Three most common problems regard to solid phase extraction (SPE)
With regard to solid phase extraction (SPE), there are three most common problems: low recovery, poor reproducibility, and insufficient sample extract.
To solve the problem of recovery and reproducibility, we first need to verify that the analysis system is operating properly.
Reproducibility problems can be caused by residual samples, detector problems, or defective autosamplers.
It is possible to verify whether the response factor of the analytical instrument has changed by injecting an extraction solvent containing a known standard sample into the instrument. Repeated injections of pure standards can verify the reproducibility of the injection, while repeated injections of different concentrations of standards (concentrations from high to low, even to very low levels) can verify residual problems.
Each step of the SPE operation then needs to be evaluated, as a loss of analyte anywhere can result in lower recovery.
The evaluation begins with a standard process for the extraction process, then collects the fractions from each of the proposed steps and finally analyzes to determine if the analyte is being lost. If it is found in the loading process or the cleaning step, check that the solvents used, the conditions used, or the pre-equilibration are correct, as the effects of these factors are retained.
Try changing the sample solvent or washing step to increase the retention mechanism of the adsorbent.
If the analyte is retained on the column but not well eluted, then it is necessary to indicate that the solvent is correct and then the elution strength of the eluent needs to be increased. In addition, there may be secondary interactions between the analyte and the adsorbent, so a suitable elution solvent should be chosen to solve this problem. Finally, it may be necessary to replace an adsorbent that has weak retention of the target component.
If the SPE operation is all correct, it is likely that the analyte is not adsorbed on the column or directly destroyed after entering the column, so no analyte is detected in the fraction.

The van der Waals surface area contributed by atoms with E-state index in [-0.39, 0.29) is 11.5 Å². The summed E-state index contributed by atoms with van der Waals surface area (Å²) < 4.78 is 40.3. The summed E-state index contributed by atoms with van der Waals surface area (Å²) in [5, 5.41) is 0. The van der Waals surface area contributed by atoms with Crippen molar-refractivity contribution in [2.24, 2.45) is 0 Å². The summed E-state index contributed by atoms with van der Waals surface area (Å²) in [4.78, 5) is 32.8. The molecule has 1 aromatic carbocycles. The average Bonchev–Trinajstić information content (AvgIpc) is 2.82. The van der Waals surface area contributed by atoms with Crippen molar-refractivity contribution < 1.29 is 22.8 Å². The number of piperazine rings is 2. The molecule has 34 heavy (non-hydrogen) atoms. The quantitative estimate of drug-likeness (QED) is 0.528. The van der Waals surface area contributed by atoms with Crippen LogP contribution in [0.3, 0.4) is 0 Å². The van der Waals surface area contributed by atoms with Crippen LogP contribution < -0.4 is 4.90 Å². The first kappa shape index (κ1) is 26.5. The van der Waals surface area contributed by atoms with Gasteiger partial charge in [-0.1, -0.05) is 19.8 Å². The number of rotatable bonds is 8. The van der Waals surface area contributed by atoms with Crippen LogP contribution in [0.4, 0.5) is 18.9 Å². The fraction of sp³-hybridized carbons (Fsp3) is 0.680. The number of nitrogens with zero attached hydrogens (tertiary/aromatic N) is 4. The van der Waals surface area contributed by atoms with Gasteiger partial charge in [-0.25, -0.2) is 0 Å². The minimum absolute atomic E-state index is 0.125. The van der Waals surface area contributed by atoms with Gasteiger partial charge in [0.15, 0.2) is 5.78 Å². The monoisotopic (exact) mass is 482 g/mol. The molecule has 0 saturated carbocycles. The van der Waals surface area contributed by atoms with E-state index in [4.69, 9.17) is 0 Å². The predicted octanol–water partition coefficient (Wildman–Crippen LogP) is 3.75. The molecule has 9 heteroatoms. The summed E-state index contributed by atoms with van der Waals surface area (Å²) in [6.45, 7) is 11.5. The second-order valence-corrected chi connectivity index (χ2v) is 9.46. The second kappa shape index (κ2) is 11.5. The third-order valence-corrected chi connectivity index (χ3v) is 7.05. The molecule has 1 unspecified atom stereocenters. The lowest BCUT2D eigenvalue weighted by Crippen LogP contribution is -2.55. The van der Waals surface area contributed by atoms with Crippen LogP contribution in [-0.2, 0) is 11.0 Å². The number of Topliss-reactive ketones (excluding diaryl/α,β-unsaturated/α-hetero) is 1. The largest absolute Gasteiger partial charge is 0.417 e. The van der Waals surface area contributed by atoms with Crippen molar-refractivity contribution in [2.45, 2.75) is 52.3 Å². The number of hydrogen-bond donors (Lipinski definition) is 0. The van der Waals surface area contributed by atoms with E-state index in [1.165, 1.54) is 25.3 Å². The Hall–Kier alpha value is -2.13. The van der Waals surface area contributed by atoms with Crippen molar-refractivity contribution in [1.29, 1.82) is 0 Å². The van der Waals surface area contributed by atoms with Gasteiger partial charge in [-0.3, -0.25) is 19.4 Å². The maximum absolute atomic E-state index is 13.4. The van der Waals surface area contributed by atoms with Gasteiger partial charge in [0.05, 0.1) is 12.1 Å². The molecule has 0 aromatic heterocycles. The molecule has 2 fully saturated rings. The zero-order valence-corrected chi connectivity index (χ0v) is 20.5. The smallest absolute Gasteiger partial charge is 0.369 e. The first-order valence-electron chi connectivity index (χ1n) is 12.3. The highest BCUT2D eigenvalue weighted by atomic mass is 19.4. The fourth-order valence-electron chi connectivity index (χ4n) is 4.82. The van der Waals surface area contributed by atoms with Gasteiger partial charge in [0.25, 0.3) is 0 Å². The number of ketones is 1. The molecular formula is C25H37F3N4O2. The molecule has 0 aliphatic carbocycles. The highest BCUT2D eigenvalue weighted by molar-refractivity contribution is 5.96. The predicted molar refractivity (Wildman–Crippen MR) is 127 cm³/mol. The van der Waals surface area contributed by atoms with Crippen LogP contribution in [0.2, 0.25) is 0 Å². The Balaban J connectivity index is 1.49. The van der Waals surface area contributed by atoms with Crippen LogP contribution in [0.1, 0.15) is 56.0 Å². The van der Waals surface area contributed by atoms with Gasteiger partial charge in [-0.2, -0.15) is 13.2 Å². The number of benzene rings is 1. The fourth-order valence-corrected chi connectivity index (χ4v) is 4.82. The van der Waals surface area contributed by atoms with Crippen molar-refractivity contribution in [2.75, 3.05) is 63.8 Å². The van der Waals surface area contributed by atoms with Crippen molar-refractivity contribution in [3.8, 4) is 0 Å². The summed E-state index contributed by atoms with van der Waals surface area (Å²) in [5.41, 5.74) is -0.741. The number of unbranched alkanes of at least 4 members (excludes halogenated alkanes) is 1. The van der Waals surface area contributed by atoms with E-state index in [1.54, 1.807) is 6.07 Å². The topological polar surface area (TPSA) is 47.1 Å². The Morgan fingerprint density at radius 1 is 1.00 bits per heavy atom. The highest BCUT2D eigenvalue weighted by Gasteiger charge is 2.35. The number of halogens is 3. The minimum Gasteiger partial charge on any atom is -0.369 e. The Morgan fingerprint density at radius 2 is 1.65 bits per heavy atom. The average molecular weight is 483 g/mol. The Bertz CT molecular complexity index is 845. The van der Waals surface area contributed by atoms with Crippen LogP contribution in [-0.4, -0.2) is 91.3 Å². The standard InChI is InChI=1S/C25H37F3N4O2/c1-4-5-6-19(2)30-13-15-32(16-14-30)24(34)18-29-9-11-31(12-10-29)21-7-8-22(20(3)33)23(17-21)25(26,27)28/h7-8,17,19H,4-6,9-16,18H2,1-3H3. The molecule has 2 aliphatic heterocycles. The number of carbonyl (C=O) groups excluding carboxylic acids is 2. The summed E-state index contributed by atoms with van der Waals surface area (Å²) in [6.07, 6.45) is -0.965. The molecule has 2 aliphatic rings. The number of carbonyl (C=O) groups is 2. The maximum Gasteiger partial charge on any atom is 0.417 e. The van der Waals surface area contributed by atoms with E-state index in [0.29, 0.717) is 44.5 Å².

The former problem may be caused by the instability of the analyte in the sample; and if the sample pretreatment process involves protein precipitation and the target analyte will bind to the protein, then the analyte will precipitate with the protein and cause the above problem.
In addition, the resulting protein-bound analyte may pass directly through the SPE column without being adsorbed and is therefore not likely to be detected in subsequent analysis steps.
When using liquid chromatography-mass spectrometry (LC-MS), the matrix will inhibit or enhance the signal of the analyte of interest. Therefore, if the interfering substances cannot be well eliminated by SPE technology, then other pretreatment steps are particularly necessary. For example, liquid-liquid extraction techniques are commonly used to remove oil, fat or oil; ion exchange techniques are commonly used for desalination, or The inorganic salt is removed using a non-polar sorbent; proteins such as those that bind to the analyte are removed by adjusting pH, ultrafiltration or precipitation.
If there is a situation where the recovery rate is lower or more fluctuating than before, you should check the adsorbent used, which may be due to the different batches of adsorbent used.
When reproducibility is degraded, column failure (such as high back pressure or retention time changes), and quantitative inaccuracy, further purification of the sample is required.
The solution to this problem can be to change the original washing protocol, or to use other adsorbents with the same extraction mechanism, or to completely change the extraction method.
The wash solvent should have a mechanism to elute the maximum amount of interfering species while the analyte is not eluted.
The rinsing step can also be improved by using an analyte insoluble solvent – however, the surprising purification effect may be through the use of non-polar, water-immiscible solvents such as dichloromethane, ethyl acetate or hexane. to fulfill.
These solvents have strong non-polar mechanism elution characteristics (as they can elute many interferents), while the analyte will remain firmly on the adsorbent surface. The elution solvent can also be adjusted, and the weaker solvent may also result in a cleaner extract, but at the same time need to pay attention to whether the analyte recovery rate is affected.
If the desired pure analyte is not obtained even if the washing solvent is changed, an attempt can be made to change the adsorbent. For example, if C8 adsorbents, low-retention C4 or C2 adsorbents, etc. are used, their adsorption capacity to matrix components is relatively poor. However, you must also ensure that the sample is fully adsorbed on the stationary phase.
The final method to improve the purity of the sample is to completely change the extraction mechanism.
Suitable alternatives can be used to develop and determine methods with potentially available mechanisms. At present, a very effective technique is to use a hybrid mechanism extraction technology to replace the traditional single mechanism extraction technology. This method is most suitable for the extraction of analytes containing both polar and non-polar groups.